The City of Fort Collins’ City Council recently dissolved the Bicycle Advisory Committee (BAC), and created an Active Modes Advisory Board in its place. The last meeting of the Bicycle Advisory Committee happened on Monday, December 11, 2023. As one of their last actions, the BAC invited previous members to the final meeting. After what was probably the shortest meeting on record was adjourned, the attendees turned to celebration and reminiscing.

One of the people instrumental in the formation of the BAC, Dave “DK” Kemp, had the following thoughts to share.

Photo by Kevin Krause

Fort Collins has always had a knack for supporting and promoting cycling.  A rich history of advocacy and planning goes back five decades, but that’s a longer story for another time.  I have the honor to reflect on the last 20 years and share the genesis of the Bicycle Advisory Committee (BAC), its purpose, and the impact it’s had on Fort Collins.

In 2003, the City of Fort Collins was designated a “silver” level Bicycle Friendly Community by the League of American Bicyclists. The Bicycle Friendly Community designation was a new national program that evaluated and rated a community’s accomplishments and commitment to creating an environment conducive, if not exceptional, for bicycling. The more programs, projects, policy, and events a community had in place, the higher the ranking.  A designation meant national recognition and numerous communities throughout the U.S. aspired to be on the esteemed list.

In 2007, the city reapplied and received yet another silver-level designation, but this time, on the “cusp of gold!”  A year later, the city reapplied and received the sought after gold-level designation, just as the Fort Collins City Council was about to adopt the 2008 Bicycle Plan.  The previous bike plan was adopted in 1995 and a new vision was long overdue.  The new plan and the new gold-level designation served as major catalysts to expedite our efforts.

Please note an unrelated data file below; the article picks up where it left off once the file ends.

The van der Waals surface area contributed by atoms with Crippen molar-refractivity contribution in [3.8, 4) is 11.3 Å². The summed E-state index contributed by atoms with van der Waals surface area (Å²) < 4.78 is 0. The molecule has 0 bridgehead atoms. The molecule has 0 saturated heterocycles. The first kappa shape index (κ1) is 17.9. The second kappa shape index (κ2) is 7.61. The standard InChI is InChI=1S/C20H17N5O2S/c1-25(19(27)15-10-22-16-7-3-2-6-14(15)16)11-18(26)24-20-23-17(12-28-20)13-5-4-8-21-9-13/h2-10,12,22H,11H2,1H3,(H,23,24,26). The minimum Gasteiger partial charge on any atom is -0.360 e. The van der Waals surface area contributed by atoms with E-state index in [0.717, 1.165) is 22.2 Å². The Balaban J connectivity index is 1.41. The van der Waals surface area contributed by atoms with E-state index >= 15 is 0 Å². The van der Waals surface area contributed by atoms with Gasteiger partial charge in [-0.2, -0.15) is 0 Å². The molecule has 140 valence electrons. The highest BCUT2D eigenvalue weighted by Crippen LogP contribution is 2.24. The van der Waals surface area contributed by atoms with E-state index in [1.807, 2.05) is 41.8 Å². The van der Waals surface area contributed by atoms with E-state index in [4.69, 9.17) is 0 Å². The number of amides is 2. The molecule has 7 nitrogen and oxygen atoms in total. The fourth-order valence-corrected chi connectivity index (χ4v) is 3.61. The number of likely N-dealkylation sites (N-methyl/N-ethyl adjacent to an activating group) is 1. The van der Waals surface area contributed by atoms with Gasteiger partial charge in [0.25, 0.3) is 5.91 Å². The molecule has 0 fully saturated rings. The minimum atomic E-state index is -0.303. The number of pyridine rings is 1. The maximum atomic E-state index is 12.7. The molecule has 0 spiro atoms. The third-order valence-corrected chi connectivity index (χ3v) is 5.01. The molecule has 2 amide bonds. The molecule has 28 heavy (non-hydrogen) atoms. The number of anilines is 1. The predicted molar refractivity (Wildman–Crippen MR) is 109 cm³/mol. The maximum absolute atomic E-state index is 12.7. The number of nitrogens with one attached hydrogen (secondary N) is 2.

Two key recommendations stemming from the 2008 bike plan were to form a BAC and pursue the platinum-level Bicycle Friendly Community award.  The formation of a BAC was also a recommendation by the Bike League as part of their feedback for our new gold-level designation.

“It is recommended that the City explore and pursue the formation of a Bicycle Advisory Committee (BAC) to discuss and plan for the multiple initiatives promoting bicycling in Fort Collins. A potential BAC could initiate and facilitate the exchange of ideas from a variety of community groups, demographics, and City departments, Boards, and City Council.” -2008 Bike Plan (p. 67)

The goals were clear, energy contagious, and it was evident the bike scene was going to quickly evolve. As expected, the community went straight to work and through the formation of the BAC, we brought individuals and representatives from several organizations and various boards and commissions into the bike fold.  The objectives were to get everyone talking about bikes and to integrate bicycling into all aspects of city, university, and community affairs.  We needed widespread interest and support to go to the next level.

The BAC’s idea exchange, initiative, advisement, and collaboration has resulted in the fruition of numerous bike projects, programs, and pro-bike policy. Much of this success can be attributed to the support and contributions of its members, who both individually and through organizations, worked tirelessly to make a positive impact.

The BAC has helped integrate cycling into areas outside of just transportation and recreation alone.  Cycling has become a way of life for many Fort Collins residents- due much in part to the relationship building among BAC members; and the collaborative efforts between the BAC, community organizations, boards and commission, City Council, and staff over the last 14 years.

In 2013, Fort Collins was awarded a platinum-level bicycle friendly community designation and I believe the BAC was instrumental in achieving this milestone. It dawned on me later in my career that while the designation as a platinum-level community was good for momentum and national recognition, the real benefit of working toward this award helped make Fort Collins a better place to live, visit, work, and play.